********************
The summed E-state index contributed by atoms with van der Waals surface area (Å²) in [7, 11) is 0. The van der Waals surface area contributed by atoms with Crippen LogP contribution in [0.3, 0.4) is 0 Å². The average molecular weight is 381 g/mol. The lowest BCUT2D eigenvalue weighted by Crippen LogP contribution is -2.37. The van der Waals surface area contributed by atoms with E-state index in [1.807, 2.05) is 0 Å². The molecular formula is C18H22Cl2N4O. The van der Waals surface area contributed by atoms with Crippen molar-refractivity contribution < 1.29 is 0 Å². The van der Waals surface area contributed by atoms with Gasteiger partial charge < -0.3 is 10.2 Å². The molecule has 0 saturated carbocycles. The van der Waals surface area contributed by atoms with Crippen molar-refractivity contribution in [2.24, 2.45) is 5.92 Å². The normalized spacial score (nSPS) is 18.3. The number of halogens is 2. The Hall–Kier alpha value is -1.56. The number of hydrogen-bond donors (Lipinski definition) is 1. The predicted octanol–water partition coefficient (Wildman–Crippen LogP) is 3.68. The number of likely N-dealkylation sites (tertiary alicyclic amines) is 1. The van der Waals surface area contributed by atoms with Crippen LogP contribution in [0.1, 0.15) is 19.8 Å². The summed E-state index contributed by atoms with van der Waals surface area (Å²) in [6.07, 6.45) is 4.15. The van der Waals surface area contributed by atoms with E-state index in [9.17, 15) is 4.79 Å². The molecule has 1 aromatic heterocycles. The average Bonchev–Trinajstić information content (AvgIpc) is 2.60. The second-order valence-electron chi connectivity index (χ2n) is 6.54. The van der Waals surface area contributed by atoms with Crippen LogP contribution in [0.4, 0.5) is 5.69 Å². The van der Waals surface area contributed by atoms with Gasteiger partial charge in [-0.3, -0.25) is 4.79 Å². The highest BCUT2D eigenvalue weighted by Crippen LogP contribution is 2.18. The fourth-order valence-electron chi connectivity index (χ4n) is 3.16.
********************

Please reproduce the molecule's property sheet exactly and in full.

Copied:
The summed E-state index contributed by atoms with van der Waals surface area (Å²) in [7, 11) is 0. The van der Waals surface area contributed by atoms with Crippen LogP contribution in [0.3, 0.4) is 0 Å². The average molecular weight is 381 g/mol. The lowest BCUT2D eigenvalue weighted by Crippen LogP contribution is -2.37. The van der Waals surface area contributed by atoms with E-state index in [1.807, 2.05) is 0 Å². The molecular formula is C18H22Cl2N4O. The van der Waals surface area contributed by atoms with Crippen molar-refractivity contribution < 1.29 is 0 Å². The van der Waals surface area contributed by atoms with Gasteiger partial charge < -0.3 is 10.2 Å². The molecule has 0 saturated carbocycles. The van der Waals surface area contributed by atoms with Crippen molar-refractivity contribution in [2.24, 2.45) is 5.92 Å². The normalized spacial score (nSPS) is 18.3. The number of halogens is 2. The Hall–Kier alpha value is -1.56. The number of hydrogen-bond donors (Lipinski definition) is 1. The predicted octanol–water partition coefficient (Wildman–Crippen LogP) is 3.68. The number of likely N-dealkylation sites (tertiary alicyclic amines) is 1. The van der Waals surface area contributed by atoms with Crippen LogP contribution in [0.1, 0.15) is 19.8 Å². The summed E-state index contributed by atoms with van der Waals surface area (Å²) in [6.07, 6.45) is 4.15. The van der Waals surface area contributed by atoms with E-state index in [9.17, 15) is 4.79 Å². The molecule has 1 aromatic heterocycles. The average Bonchev–Trinajstić information content (AvgIpc) is 2.60. The second-order valence-electron chi connectivity index (χ2n) is 6.54. The van der Waals surface area contributed by atoms with Crippen LogP contribution in [0.4, 0.5) is 5.69 Å². The van der Waals surface area contributed by atoms with Gasteiger partial charge in [-0.3, -0.25) is 4.79 Å². The highest BCUT2D eigenvalue weighted by Crippen LogP contribution is 2.18. The fourth-order valence-electron chi connectivity index (χ4n) is 3.16.